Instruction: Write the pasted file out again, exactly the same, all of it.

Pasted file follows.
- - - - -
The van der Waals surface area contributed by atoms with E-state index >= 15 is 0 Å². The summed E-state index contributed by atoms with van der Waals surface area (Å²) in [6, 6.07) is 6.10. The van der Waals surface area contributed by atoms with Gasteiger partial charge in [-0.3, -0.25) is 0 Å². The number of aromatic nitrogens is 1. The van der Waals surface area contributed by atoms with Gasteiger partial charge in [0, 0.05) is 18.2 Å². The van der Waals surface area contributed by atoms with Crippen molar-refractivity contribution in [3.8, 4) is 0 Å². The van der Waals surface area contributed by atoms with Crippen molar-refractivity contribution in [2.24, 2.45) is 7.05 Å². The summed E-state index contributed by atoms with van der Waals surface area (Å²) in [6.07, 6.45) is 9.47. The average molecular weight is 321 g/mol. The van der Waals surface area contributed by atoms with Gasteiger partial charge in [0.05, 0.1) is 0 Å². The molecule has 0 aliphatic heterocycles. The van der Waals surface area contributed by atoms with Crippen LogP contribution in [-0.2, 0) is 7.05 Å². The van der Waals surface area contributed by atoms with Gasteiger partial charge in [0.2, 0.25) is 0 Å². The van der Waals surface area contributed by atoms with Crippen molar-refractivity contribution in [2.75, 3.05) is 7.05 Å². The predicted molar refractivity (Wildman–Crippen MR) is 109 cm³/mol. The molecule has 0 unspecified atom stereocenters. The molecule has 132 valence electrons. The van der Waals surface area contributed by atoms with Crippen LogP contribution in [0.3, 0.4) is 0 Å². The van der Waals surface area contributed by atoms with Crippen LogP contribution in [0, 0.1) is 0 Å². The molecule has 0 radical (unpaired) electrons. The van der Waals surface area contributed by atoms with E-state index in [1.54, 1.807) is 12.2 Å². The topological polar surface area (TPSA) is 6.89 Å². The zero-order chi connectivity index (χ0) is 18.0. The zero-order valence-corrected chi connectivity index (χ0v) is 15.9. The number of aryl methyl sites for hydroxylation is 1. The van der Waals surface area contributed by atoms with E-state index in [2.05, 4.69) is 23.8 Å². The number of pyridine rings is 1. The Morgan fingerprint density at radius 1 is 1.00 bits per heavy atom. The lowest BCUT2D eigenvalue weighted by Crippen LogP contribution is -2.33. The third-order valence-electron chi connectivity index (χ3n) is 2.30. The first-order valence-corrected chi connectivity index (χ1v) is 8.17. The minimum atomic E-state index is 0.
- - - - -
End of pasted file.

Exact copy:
The van der Waals surface area contributed by atoms with E-state index >= 15 is 0 Å². The summed E-state index contributed by atoms with van der Waals surface area (Å²) in [6, 6.07) is 6.10. The van der Waals surface area contributed by atoms with Gasteiger partial charge in [-0.3, -0.25) is 0 Å². The number of aromatic nitrogens is 1. The van der Waals surface area contributed by atoms with Gasteiger partial charge in [0, 0.05) is 18.2 Å². The van der Waals surface area contributed by atoms with Crippen molar-refractivity contribution in [3.8, 4) is 0 Å². The van der Waals surface area contributed by atoms with Crippen molar-refractivity contribution in [2.24, 2.45) is 7.05 Å². The summed E-state index contributed by atoms with van der Waals surface area (Å²) in [6.07, 6.45) is 9.47. The average molecular weight is 321 g/mol. The van der Waals surface area contributed by atoms with Gasteiger partial charge in [0.05, 0.1) is 0 Å². The molecule has 0 aliphatic heterocycles. The van der Waals surface area contributed by atoms with Crippen LogP contribution in [-0.2, 0) is 7.05 Å². The van der Waals surface area contributed by atoms with Gasteiger partial charge in [0.2, 0.25) is 0 Å². The van der Waals surface area contributed by atoms with Crippen molar-refractivity contribution in [2.75, 3.05) is 7.05 Å². The predicted molar refractivity (Wildman–Crippen MR) is 109 cm³/mol. The molecule has 0 unspecified atom stereocenters. The molecule has 132 valence electrons. The van der Waals surface area contributed by atoms with Crippen LogP contribution in [0.3, 0.4) is 0 Å². The van der Waals surface area contributed by atoms with Crippen LogP contribution in [0, 0.1) is 0 Å². The molecule has 0 radical (unpaired) electrons. The van der Waals surface area contributed by atoms with E-state index in [1.54, 1.807) is 12.2 Å². The topological polar surface area (TPSA) is 6.89 Å². The zero-order chi connectivity index (χ0) is 18.0. The zero-order valence-corrected chi connectivity index (χ0v) is 15.9. The number of aryl methyl sites for hydroxylation is 1. The van der Waals surface area contributed by atoms with E-state index in [2.05, 4.69) is 23.8 Å². The number of pyridine rings is 1. The Morgan fingerprint density at radius 1 is 1.00 bits per heavy atom. The lowest BCUT2D eigenvalue weighted by Crippen LogP contribution is -2.33. The third-order valence-electron chi connectivity index (χ3n) is 2.30. The first-order valence-corrected chi connectivity index (χ1v) is 8.17. The minimum atomic E-state index is 0.